Pregnancy-induced hypertension or preeclampsia (PE) is estimated to affect 5-7% of all pregnancies in the U.S. Despite its position as a leading cause of maternal death and major contributor to maternal and perinatal morbidity, there is no effective drug treatment to prevent PE. At present, the only effective treatment for PE is early delivery. Based on recent studies and on preliminary data presented in this application, we propose that induction of the stress response gene, hemeoxygenase-1 (HO-1), and its catalytic products, carbon monoxide (CO) and bilirubin, may provide a novel therapeutic approach for the treatment of PE. There is mounting evidence that HO-1 and/or its catalytic products confer cytoprotection against cellular injury in response to placental ischemia, an important initiating event in the pathophysiology of PE. In fact, TNF1 mediated cellular damage in placental villous explants can be prevented by up-regulating HO activity. HO pathways have also been shown to inhibit the release of the anti-angiogenic factor, sFlt-1, in several in vitro models. Our preliminary data also indicates that chronic administration of an HO-1 enzyme inducer or a CO releasing molecule significantly attenuates hypertension in two well-established rat models of PE. Based on our preliminary data, we propose to test the central hypothesis that HO-1 and its metabolites, CO and bilirubin, attenuate the blood pressure and renal responses to placental ischemia in pregnant rats by inhibition of sFlt-l production. In addition, we propose that HO-1 derived products improve renal function and decrease total peripheral resistance and blood pressure by inhibiting the placental production of TNF1 and reactive oxygen species (ROS) and attenuating TNF1 and AT1 receptor autoantibody -induced increases in endothelial cell production of endothelin (ET-1). To test this hypothesis, arterial pressure, renal function, and endothelial factors will be examined in a conscious rat model of PE produced by long-term reductions in uterine perfusion pressure (RUPP). In addition to the RUPP model, a sFlt-1 model of PE will be used to determine the interaction between the HO-1 metabolites and sFlt-1, ET-1, and ROS production while in vitro placental explant and endothelial cell culture models will be used to examine the direct interaction of HO-metabolites in hypoxia- mediated induction of TNF, ROS and placental sFlt-1 and TNF induced ET-1 production.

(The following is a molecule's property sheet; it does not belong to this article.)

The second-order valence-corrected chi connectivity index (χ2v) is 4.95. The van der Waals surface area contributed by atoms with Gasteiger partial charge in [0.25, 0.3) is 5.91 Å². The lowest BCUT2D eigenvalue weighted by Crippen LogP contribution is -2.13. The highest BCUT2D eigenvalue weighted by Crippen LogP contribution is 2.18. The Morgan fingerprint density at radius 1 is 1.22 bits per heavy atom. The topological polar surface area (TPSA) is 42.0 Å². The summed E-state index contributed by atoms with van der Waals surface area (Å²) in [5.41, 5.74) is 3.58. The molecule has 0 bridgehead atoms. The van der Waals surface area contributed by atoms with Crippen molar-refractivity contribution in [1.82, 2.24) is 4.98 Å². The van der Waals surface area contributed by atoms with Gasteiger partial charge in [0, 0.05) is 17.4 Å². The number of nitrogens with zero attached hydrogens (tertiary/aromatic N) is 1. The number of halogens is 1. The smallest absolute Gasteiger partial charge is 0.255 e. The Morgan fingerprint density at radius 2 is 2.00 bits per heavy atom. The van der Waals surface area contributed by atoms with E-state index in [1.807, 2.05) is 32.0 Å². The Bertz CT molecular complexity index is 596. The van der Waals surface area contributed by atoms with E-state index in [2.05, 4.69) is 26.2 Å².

Specific aims are: 1) To test the hypothesis that HO-1 and its metabolites, CO and bilirubin, attenuate the blood pressure, renal, and sFlt-1 responses to placental ischemia in pregnant rats 2) To test the hypothesis that HO-1 and its metabolites, CO and bilirubin, attenuate placental ischemia and/or hypoxia-induced increases in reactive oxygen species and TNF1 3) To test the hypothesis that HO-1 and its metabolites, CO and bilirubin, attenuate TNF1 and AT1 receptor autoantibody- induced increases in ET-1 production 4) To test the hypothesis that the endogenous HO-1 pathway plays a role in regulating renal function and arterial pressure during normal pregnancy and in response to placental ischemia
Hypertension, as seen in preeclampsia (PE), has long been recognized as a major risk factor for cardiovascular diseases, including coronary artery disease, heart failure and stroke, and for ESRD. Despite its position as a leading cause of maternal death and major contributor to maternal and perinatal morbidity, there is no effective drug treatment to prevent PE. Based on preliminary data presented in this application, we propose that induction of hemeoxygenase-1 and its catalytic products, carbon monoxide and bilirubin, may provide a novel therapeutic approach for the treatment of PE.
|Cunningham Jr, Mark W; Williams, Jan M; Amaral, Lorena et al. (2016) Agonistic Autoantibodies to the Angiotensin II Type 1 Receptor Enhance Angiotensin II-Induced Renal Vascular Sensitivity and Reduce Renal Function During Pregnancy. Hypertension 68:1308-1313|
|Karumanchi, S Ananth; Granger, Joey P (2016) Preeclampsia and Pregnancy-Related Hypertensive Disorders. Hypertension 67:238-42|
|Stec, David E; Juncos, Luis A; Granger, Joey P (2016) Renal intramedullary infusion of tempol normalizes the blood pressureÂ response to intrarenal blockade of heme oxygenase-1 inÂ angiotensin II-dependent hypertension. J Am Soc Hypertens 10:346-51|
|Spradley, Frank T; Palei, Ana C; Granger, Joey P (2016) Differential body weight, blood pressure and placental inflammatory responses to normal versus high-fat diet in melanocortin-4 receptor-deficient pregnant rats. J Hypertens 34:1998-2007|
|Spradley, Frank T; Sasser, Jennifer M; Musall, Jacqueline B et al. (2016) Nitric oxide synthase-mediated blood pressure regulation in obese melanocortin-4 receptor-deficient pregnant rats. Am J Physiol Regul Integr Comp Physiol 311:R851-R857|
|LaMarca, Babbette; Amaral, Lorena M; Harmon, Ashlyn C et al. (2016) Placental Ischemia and Resultant Phenotype in Animal Models of Preeclampsia. Curr Hypertens Rep 18:38|
|Bakrania, Bhavisha; Granger, Joey P; Harmancey, Romain (2016) Methods for the Determination of Rates of Glucose and Fatty Acid Oxidation in the Isolated Working Rat Heart. J Vis Exp :|
|Sasser, Jennifer M; Murphy, Sydney R; Granger, Joey P (2015) Emerging drugs for preeclampsia--the endothelium as a target. Expert Opin Emerg Drugs 20:527-30|
|Spradley, Frank T; Palei, Ana C; Granger, Joey P (2015) Increased risk for the development of preeclampsia in obese pregnancies: weighing in on the mechanisms. Am J Physiol Regul Integr Comp Physiol 309:R1326-43|
|George, Eric M; Stout, Jacob M; Stec, David E et al. (2015) Heme oxygenase induction attenuates TNF-Î±-induced hypertension in pregnant rodents. Front Pharmacol 6:165|
Showing the most recent 10 out of 35 publications